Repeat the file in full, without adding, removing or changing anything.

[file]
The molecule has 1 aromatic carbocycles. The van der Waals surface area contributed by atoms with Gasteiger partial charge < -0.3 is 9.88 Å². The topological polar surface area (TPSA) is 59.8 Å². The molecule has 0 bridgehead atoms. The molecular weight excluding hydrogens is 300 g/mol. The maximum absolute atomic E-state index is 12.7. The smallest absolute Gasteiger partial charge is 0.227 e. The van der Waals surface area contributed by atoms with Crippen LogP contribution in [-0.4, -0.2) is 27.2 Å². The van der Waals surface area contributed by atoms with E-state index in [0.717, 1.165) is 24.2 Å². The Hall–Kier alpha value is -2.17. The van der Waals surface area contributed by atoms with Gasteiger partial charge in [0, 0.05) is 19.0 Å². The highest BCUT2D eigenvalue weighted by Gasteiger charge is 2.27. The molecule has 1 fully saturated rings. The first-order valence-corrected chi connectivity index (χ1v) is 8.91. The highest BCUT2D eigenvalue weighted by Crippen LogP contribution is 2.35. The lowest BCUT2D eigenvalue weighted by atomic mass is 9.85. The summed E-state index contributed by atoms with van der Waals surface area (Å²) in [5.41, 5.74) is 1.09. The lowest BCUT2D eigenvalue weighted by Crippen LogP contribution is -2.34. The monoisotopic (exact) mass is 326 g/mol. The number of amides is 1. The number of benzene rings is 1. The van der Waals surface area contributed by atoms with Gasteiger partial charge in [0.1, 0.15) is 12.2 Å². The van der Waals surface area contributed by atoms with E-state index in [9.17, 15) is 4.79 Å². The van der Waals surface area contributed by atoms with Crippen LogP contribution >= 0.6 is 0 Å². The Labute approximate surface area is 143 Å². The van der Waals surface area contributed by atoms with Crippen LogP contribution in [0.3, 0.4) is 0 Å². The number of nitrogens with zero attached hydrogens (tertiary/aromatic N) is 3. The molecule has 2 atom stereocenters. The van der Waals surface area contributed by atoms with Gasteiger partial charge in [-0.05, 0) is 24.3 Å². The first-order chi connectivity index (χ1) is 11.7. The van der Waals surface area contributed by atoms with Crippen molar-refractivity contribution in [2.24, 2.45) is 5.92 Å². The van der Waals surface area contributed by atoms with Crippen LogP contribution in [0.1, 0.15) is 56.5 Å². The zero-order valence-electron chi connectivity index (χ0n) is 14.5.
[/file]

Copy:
The molecule has 1 aromatic carbocycles. The van der Waals surface area contributed by atoms with Gasteiger partial charge < -0.3 is 9.88 Å². The topological polar surface area (TPSA) is 59.8 Å². The molecule has 0 bridgehead atoms. The molecular weight excluding hydrogens is 300 g/mol. The maximum absolute atomic E-state index is 12.7. The smallest absolute Gasteiger partial charge is 0.227 e. The van der Waals surface area contributed by atoms with Crippen LogP contribution in [-0.4, -0.2) is 27.2 Å². The van der Waals surface area contributed by atoms with E-state index in [0.717, 1.165) is 24.2 Å². The Hall–Kier alpha value is -2.17. The van der Waals surface area contributed by atoms with Gasteiger partial charge in [0, 0.05) is 19.0 Å². The highest BCUT2D eigenvalue weighted by Gasteiger charge is 2.27. The molecule has 1 fully saturated rings. The first-order valence-corrected chi connectivity index (χ1v) is 8.91. The highest BCUT2D eigenvalue weighted by Crippen LogP contribution is 2.35. The lowest BCUT2D eigenvalue weighted by atomic mass is 9.85. The summed E-state index contributed by atoms with van der Waals surface area (Å²) in [5.41, 5.74) is 1.09. The lowest BCUT2D eigenvalue weighted by Crippen LogP contribution is -2.34. The monoisotopic (exact) mass is 326 g/mol. The number of amides is 1. The number of benzene rings is 1. The van der Waals surface area contributed by atoms with Gasteiger partial charge in [0.1, 0.15) is 12.2 Å². The van der Waals surface area contributed by atoms with E-state index in [9.17, 15) is 4.79 Å². The van der Waals surface area contributed by atoms with Crippen LogP contribution >= 0.6 is 0 Å². The Labute approximate surface area is 143 Å². The van der Waals surface area contributed by atoms with Crippen LogP contribution in [0.3, 0.4) is 0 Å². The number of nitrogens with zero attached hydrogens (tertiary/aromatic N) is 3. The molecule has 2 atom stereocenters. The van der Waals surface area contributed by atoms with Gasteiger partial charge in [-0.05, 0) is 24.3 Å². The first-order chi connectivity index (χ1) is 11.7. The van der Waals surface area contributed by atoms with Crippen molar-refractivity contribution in [2.24, 2.45) is 5.92 Å². The van der Waals surface area contributed by atoms with Crippen LogP contribution in [0.1, 0.15) is 56.5 Å². The zero-order valence-electron chi connectivity index (χ0n) is 14.5.